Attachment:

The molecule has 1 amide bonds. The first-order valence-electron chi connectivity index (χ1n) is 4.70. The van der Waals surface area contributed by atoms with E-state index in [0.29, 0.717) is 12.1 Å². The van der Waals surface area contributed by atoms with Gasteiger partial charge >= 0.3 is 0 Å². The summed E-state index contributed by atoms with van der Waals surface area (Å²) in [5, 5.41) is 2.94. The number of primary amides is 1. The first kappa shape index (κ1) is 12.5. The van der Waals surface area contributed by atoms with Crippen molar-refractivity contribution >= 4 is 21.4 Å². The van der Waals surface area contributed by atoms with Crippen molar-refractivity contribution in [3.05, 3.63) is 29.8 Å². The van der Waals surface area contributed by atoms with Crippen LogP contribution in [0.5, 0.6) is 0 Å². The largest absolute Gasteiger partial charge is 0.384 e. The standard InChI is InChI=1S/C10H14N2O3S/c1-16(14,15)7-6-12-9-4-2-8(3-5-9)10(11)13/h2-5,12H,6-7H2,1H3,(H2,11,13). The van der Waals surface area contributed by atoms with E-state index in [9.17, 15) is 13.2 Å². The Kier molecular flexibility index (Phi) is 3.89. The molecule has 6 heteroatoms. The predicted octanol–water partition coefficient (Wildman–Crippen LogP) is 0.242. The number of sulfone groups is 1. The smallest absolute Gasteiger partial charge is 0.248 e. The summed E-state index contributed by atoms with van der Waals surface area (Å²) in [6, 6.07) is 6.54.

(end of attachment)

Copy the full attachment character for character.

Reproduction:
The molecule has 1 amide bonds. The first-order valence-electron chi connectivity index (χ1n) is 4.70. The van der Waals surface area contributed by atoms with E-state index in [0.29, 0.717) is 12.1 Å². The van der Waals surface area contributed by atoms with Gasteiger partial charge >= 0.3 is 0 Å². The summed E-state index contributed by atoms with van der Waals surface area (Å²) in [5, 5.41) is 2.94. The number of primary amides is 1. The first kappa shape index (κ1) is 12.5. The van der Waals surface area contributed by atoms with Crippen molar-refractivity contribution >= 4 is 21.4 Å². The van der Waals surface area contributed by atoms with Crippen molar-refractivity contribution in [3.05, 3.63) is 29.8 Å². The van der Waals surface area contributed by atoms with Crippen LogP contribution in [0.5, 0.6) is 0 Å². The largest absolute Gasteiger partial charge is 0.384 e. The standard InChI is InChI=1S/C10H14N2O3S/c1-16(14,15)7-6-12-9-4-2-8(3-5-9)10(11)13/h2-5,12H,6-7H2,1H3,(H2,11,13). The van der Waals surface area contributed by atoms with E-state index in [9.17, 15) is 13.2 Å². The Kier molecular flexibility index (Phi) is 3.89. The molecule has 6 heteroatoms. The predicted octanol–water partition coefficient (Wildman–Crippen LogP) is 0.242. The number of sulfone groups is 1. The smallest absolute Gasteiger partial charge is 0.248 e. The summed E-state index contributed by atoms with van der Waals surface area (Å²) in [6, 6.07) is 6.54.